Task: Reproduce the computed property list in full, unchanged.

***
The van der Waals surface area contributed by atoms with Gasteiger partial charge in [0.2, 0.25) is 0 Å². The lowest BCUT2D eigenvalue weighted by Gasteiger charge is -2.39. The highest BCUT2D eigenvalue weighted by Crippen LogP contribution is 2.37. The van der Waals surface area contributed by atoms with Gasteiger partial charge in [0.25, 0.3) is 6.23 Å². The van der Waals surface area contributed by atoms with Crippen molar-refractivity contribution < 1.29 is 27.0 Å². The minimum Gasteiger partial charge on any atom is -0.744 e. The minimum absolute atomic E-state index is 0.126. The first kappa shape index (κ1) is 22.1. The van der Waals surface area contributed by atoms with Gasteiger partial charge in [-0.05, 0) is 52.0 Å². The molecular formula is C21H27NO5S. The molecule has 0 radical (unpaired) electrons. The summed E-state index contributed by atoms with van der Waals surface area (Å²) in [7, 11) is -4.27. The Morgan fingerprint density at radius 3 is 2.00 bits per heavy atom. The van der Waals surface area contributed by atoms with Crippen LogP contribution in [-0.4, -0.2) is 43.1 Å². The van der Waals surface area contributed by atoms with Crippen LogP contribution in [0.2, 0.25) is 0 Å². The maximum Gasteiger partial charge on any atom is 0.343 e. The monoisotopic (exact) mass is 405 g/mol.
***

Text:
The van der Waals surface area contributed by atoms with Gasteiger partial charge in [0.2, 0.25) is 0 Å². The lowest BCUT2D eigenvalue weighted by Gasteiger charge is -2.39. The highest BCUT2D eigenvalue weighted by Crippen LogP contribution is 2.37. The van der Waals surface area contributed by atoms with Gasteiger partial charge in [0.25, 0.3) is 6.23 Å². The van der Waals surface area contributed by atoms with Crippen molar-refractivity contribution < 1.29 is 27.0 Å². The minimum Gasteiger partial charge on any atom is -0.744 e. The minimum absolute atomic E-state index is 0.126. The first kappa shape index (κ1) is 22.1. The van der Waals surface area contributed by atoms with Gasteiger partial charge in [-0.05, 0) is 52.0 Å². The molecular formula is C21H27NO5S. The molecule has 0 radical (unpaired) electrons. The summed E-state index contributed by atoms with van der Waals surface area (Å²) in [7, 11) is -4.27. The Morgan fingerprint density at radius 3 is 2.00 bits per heavy atom. The van der Waals surface area contributed by atoms with Crippen LogP contribution in [-0.4, -0.2) is 43.1 Å². The van der Waals surface area contributed by atoms with Crippen LogP contribution in [0.2, 0.25) is 0 Å². The maximum Gasteiger partial charge on any atom is 0.343 e. The monoisotopic (exact) mass is 405 g/mol.